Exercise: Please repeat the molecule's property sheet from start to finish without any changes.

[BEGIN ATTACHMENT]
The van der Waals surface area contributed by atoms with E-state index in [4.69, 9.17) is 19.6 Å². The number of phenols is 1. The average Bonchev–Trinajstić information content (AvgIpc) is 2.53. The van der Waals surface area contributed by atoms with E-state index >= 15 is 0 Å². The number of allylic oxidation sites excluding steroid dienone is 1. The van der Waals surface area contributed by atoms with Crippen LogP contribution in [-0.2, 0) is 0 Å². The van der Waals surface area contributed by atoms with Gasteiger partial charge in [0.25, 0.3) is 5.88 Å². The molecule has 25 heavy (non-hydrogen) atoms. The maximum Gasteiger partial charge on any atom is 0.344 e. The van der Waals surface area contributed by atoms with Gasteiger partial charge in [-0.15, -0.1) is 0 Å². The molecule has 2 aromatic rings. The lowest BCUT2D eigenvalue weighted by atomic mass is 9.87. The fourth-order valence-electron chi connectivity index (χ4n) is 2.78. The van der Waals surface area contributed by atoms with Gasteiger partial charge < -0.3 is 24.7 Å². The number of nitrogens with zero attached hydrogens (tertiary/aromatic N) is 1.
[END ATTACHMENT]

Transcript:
The van der Waals surface area contributed by atoms with E-state index in [4.69, 9.17) is 19.6 Å². The number of phenols is 1. The average Bonchev–Trinajstić information content (AvgIpc) is 2.53. The van der Waals surface area contributed by atoms with E-state index >= 15 is 0 Å². The number of allylic oxidation sites excluding steroid dienone is 1. The van der Waals surface area contributed by atoms with Crippen LogP contribution in [-0.2, 0) is 0 Å². The van der Waals surface area contributed by atoms with Gasteiger partial charge in [0.25, 0.3) is 5.88 Å². The molecule has 25 heavy (non-hydrogen) atoms. The maximum Gasteiger partial charge on any atom is 0.344 e. The van der Waals surface area contributed by atoms with Gasteiger partial charge in [-0.15, -0.1) is 0 Å². The molecule has 2 aromatic rings. The lowest BCUT2D eigenvalue weighted by atomic mass is 9.87. The fourth-order valence-electron chi connectivity index (χ4n) is 2.78. The van der Waals surface area contributed by atoms with Gasteiger partial charge < -0.3 is 24.7 Å². The number of nitrogens with zero attached hydrogens (tertiary/aromatic N) is 1.